Vodpod videos no longer available.Larry Mendte, February 8, 2011
The debate in Congress starts again in earnest this week on how to cut the expected $1.5 trillion Federal deficit this year. And in all of the discussions about cutting social security, cutting medicare, cutting education, cutting scientific research, everybody is ignoring the elephant in the room, or should I say, the map: Afghanistan.
Remember Afghanistan? We’re still at war there. This week it will be 9 years and 4 months, making it by far the longest war in American history. It is also the most neglected war in American history, as there is rarely any media converage or Congressional debate about it.
And money keeps pouring in, and men and women keep dying, while much of America looks the other way. It is project that in 2011 the war in Afghanistan will have cost us $120 billion. That would be a nice chunk out of the deficit.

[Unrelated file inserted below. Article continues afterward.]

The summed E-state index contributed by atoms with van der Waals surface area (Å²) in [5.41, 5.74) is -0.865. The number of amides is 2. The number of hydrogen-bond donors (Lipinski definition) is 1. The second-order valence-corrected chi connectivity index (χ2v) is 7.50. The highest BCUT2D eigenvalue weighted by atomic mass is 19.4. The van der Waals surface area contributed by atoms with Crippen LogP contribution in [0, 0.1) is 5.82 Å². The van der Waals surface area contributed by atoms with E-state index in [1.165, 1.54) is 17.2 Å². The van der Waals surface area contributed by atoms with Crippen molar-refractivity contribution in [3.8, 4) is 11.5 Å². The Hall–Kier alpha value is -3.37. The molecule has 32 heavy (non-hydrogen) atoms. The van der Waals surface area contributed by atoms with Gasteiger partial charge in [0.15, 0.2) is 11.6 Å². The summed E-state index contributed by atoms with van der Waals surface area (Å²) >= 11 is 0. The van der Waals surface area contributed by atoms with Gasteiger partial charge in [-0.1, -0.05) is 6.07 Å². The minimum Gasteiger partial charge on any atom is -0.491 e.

But that, of course, is not the greatest cost. Since the war began, 1,473 American men and women died in Afghanistan, fighting for this country, almost half of them died just last year. Six have died already this month. Most of their names have not been released.
But they did release the name of Army specialist, Ryan Gartner of Dumont, New Jersey. He was only 23 years old. How many more men and women have to die in a war that has lost its purpose.
So as we talk about wasteful spending, Afghanistan should be topic number one. It is costing us way too much: Ryan Gartner, and 1.472 others are proof of that.